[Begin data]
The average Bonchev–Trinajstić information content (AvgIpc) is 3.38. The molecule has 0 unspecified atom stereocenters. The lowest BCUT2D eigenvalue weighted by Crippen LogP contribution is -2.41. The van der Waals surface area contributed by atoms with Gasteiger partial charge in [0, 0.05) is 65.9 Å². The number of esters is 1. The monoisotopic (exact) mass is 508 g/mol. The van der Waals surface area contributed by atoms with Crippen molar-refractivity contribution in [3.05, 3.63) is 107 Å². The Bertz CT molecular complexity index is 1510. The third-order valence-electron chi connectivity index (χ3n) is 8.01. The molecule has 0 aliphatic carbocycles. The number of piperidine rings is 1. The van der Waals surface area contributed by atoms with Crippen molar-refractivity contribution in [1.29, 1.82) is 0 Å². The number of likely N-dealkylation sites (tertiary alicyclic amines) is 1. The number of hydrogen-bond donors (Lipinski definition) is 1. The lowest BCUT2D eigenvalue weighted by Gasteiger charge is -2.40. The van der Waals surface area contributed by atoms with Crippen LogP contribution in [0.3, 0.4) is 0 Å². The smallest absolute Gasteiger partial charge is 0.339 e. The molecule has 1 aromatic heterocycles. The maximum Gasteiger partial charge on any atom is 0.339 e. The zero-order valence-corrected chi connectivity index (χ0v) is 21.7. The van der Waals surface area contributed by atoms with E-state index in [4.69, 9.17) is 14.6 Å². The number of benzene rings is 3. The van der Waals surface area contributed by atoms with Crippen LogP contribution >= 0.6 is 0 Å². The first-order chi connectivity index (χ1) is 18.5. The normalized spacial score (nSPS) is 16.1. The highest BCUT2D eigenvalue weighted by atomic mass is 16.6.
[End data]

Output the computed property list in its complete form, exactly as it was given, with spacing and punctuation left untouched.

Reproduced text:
The average Bonchev–Trinajstić information content (AvgIpc) is 3.38. The molecule has 0 unspecified atom stereocenters. The lowest BCUT2D eigenvalue weighted by Crippen LogP contribution is -2.41. The van der Waals surface area contributed by atoms with Gasteiger partial charge in [0, 0.05) is 65.9 Å². The number of esters is 1. The monoisotopic (exact) mass is 508 g/mol. The van der Waals surface area contributed by atoms with Crippen molar-refractivity contribution in [3.05, 3.63) is 107 Å². The Bertz CT molecular complexity index is 1510. The third-order valence-electron chi connectivity index (χ3n) is 8.01. The molecule has 0 aliphatic carbocycles. The number of piperidine rings is 1. The van der Waals surface area contributed by atoms with Crippen molar-refractivity contribution in [1.29, 1.82) is 0 Å². The number of likely N-dealkylation sites (tertiary alicyclic amines) is 1. The number of hydrogen-bond donors (Lipinski definition) is 1. The lowest BCUT2D eigenvalue weighted by Gasteiger charge is -2.40. The van der Waals surface area contributed by atoms with Crippen LogP contribution in [0.3, 0.4) is 0 Å². The smallest absolute Gasteiger partial charge is 0.339 e. The molecule has 1 aromatic heterocycles. The maximum Gasteiger partial charge on any atom is 0.339 e. The zero-order valence-corrected chi connectivity index (χ0v) is 21.7. The van der Waals surface area contributed by atoms with E-state index in [4.69, 9.17) is 14.6 Å². The number of benzene rings is 3. The van der Waals surface area contributed by atoms with Crippen LogP contribution >= 0.6 is 0 Å². The first-order chi connectivity index (χ1) is 18.5. The normalized spacial score (nSPS) is 16.1. The highest BCUT2D eigenvalue weighted by atomic mass is 16.6.